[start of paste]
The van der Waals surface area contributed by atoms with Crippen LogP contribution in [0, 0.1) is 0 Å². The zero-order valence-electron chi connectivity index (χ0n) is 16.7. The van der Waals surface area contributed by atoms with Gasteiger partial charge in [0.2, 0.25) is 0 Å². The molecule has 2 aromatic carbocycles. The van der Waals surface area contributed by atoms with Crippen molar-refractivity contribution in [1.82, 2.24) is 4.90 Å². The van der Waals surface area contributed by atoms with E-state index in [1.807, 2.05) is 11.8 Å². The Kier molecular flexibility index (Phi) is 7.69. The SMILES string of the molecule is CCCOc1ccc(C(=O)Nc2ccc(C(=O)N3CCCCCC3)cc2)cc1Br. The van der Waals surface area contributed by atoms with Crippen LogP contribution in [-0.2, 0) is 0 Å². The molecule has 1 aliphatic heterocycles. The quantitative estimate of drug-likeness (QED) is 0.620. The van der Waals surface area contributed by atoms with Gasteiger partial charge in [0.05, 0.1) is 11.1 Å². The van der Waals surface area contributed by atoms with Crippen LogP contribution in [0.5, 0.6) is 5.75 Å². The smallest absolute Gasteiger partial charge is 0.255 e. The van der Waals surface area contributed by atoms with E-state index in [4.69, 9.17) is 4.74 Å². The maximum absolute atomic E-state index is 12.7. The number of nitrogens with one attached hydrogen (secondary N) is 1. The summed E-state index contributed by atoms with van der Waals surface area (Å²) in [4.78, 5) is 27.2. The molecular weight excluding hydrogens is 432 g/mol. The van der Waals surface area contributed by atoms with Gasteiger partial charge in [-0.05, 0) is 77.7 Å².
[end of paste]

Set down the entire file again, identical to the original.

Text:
The van der Waals surface area contributed by atoms with Crippen LogP contribution in [0, 0.1) is 0 Å². The zero-order valence-electron chi connectivity index (χ0n) is 16.7. The van der Waals surface area contributed by atoms with Gasteiger partial charge in [0.2, 0.25) is 0 Å². The molecule has 2 aromatic carbocycles. The van der Waals surface area contributed by atoms with Crippen molar-refractivity contribution in [1.82, 2.24) is 4.90 Å². The van der Waals surface area contributed by atoms with E-state index in [1.807, 2.05) is 11.8 Å². The Kier molecular flexibility index (Phi) is 7.69. The SMILES string of the molecule is CCCOc1ccc(C(=O)Nc2ccc(C(=O)N3CCCCCC3)cc2)cc1Br. The van der Waals surface area contributed by atoms with Crippen LogP contribution in [-0.2, 0) is 0 Å². The molecule has 1 aliphatic heterocycles. The quantitative estimate of drug-likeness (QED) is 0.620. The van der Waals surface area contributed by atoms with Gasteiger partial charge in [0.05, 0.1) is 11.1 Å². The van der Waals surface area contributed by atoms with Crippen LogP contribution in [0.5, 0.6) is 5.75 Å². The smallest absolute Gasteiger partial charge is 0.255 e. The van der Waals surface area contributed by atoms with E-state index in [4.69, 9.17) is 4.74 Å². The maximum absolute atomic E-state index is 12.7. The number of nitrogens with one attached hydrogen (secondary N) is 1. The summed E-state index contributed by atoms with van der Waals surface area (Å²) in [4.78, 5) is 27.2. The molecular weight excluding hydrogens is 432 g/mol. The van der Waals surface area contributed by atoms with Gasteiger partial charge in [-0.05, 0) is 77.7 Å².